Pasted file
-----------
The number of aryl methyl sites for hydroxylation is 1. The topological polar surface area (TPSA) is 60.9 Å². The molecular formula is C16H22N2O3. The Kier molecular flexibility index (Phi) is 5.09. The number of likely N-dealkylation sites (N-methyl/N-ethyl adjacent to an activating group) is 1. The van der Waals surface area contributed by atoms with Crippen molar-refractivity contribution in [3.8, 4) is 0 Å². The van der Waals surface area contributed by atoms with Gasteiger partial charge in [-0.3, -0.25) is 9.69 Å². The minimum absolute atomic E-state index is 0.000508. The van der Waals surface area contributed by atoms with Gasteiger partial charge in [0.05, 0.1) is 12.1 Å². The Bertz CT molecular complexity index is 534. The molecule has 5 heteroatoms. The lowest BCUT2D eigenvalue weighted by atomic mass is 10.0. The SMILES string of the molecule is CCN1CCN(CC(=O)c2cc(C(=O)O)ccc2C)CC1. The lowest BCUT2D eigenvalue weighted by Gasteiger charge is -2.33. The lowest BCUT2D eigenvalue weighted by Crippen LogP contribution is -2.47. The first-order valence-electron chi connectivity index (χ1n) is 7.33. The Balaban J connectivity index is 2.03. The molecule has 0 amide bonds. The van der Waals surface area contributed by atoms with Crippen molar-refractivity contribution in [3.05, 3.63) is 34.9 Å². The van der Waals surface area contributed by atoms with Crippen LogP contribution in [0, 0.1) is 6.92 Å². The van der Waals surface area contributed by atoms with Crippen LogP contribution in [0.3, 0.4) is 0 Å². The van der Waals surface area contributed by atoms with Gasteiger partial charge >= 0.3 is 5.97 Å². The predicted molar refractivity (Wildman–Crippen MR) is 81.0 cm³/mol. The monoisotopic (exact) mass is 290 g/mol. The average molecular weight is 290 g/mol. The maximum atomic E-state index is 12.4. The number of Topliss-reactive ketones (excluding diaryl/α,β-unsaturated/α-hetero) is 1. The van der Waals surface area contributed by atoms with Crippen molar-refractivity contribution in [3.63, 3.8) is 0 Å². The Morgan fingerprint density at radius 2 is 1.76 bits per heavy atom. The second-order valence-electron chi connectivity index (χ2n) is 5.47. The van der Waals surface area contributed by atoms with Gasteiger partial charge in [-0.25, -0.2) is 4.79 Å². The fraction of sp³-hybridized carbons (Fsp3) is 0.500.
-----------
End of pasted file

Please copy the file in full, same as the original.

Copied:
The number of aryl methyl sites for hydroxylation is 1. The topological polar surface area (TPSA) is 60.9 Å². The molecular formula is C16H22N2O3. The Kier molecular flexibility index (Phi) is 5.09. The number of likely N-dealkylation sites (N-methyl/N-ethyl adjacent to an activating group) is 1. The van der Waals surface area contributed by atoms with Crippen molar-refractivity contribution in [3.8, 4) is 0 Å². The van der Waals surface area contributed by atoms with Gasteiger partial charge in [-0.3, -0.25) is 9.69 Å². The minimum absolute atomic E-state index is 0.000508. The van der Waals surface area contributed by atoms with Gasteiger partial charge in [0.05, 0.1) is 12.1 Å². The Bertz CT molecular complexity index is 534. The molecule has 5 heteroatoms. The lowest BCUT2D eigenvalue weighted by atomic mass is 10.0. The SMILES string of the molecule is CCN1CCN(CC(=O)c2cc(C(=O)O)ccc2C)CC1. The lowest BCUT2D eigenvalue weighted by Gasteiger charge is -2.33. The lowest BCUT2D eigenvalue weighted by Crippen LogP contribution is -2.47. The first-order valence-electron chi connectivity index (χ1n) is 7.33. The Balaban J connectivity index is 2.03. The molecule has 0 amide bonds. The van der Waals surface area contributed by atoms with Crippen molar-refractivity contribution in [3.05, 3.63) is 34.9 Å². The van der Waals surface area contributed by atoms with Crippen LogP contribution in [0, 0.1) is 6.92 Å². The van der Waals surface area contributed by atoms with Crippen LogP contribution in [0.3, 0.4) is 0 Å². The van der Waals surface area contributed by atoms with Gasteiger partial charge >= 0.3 is 5.97 Å². The predicted molar refractivity (Wildman–Crippen MR) is 81.0 cm³/mol. The monoisotopic (exact) mass is 290 g/mol. The average molecular weight is 290 g/mol. The maximum atomic E-state index is 12.4. The number of Topliss-reactive ketones (excluding diaryl/α,β-unsaturated/α-hetero) is 1. The van der Waals surface area contributed by atoms with Crippen molar-refractivity contribution in [3.63, 3.8) is 0 Å². The Morgan fingerprint density at radius 2 is 1.76 bits per heavy atom. The second-order valence-electron chi connectivity index (χ2n) is 5.47. The van der Waals surface area contributed by atoms with Gasteiger partial charge in [-0.25, -0.2) is 4.79 Å². The fraction of sp³-hybridized carbons (Fsp3) is 0.500.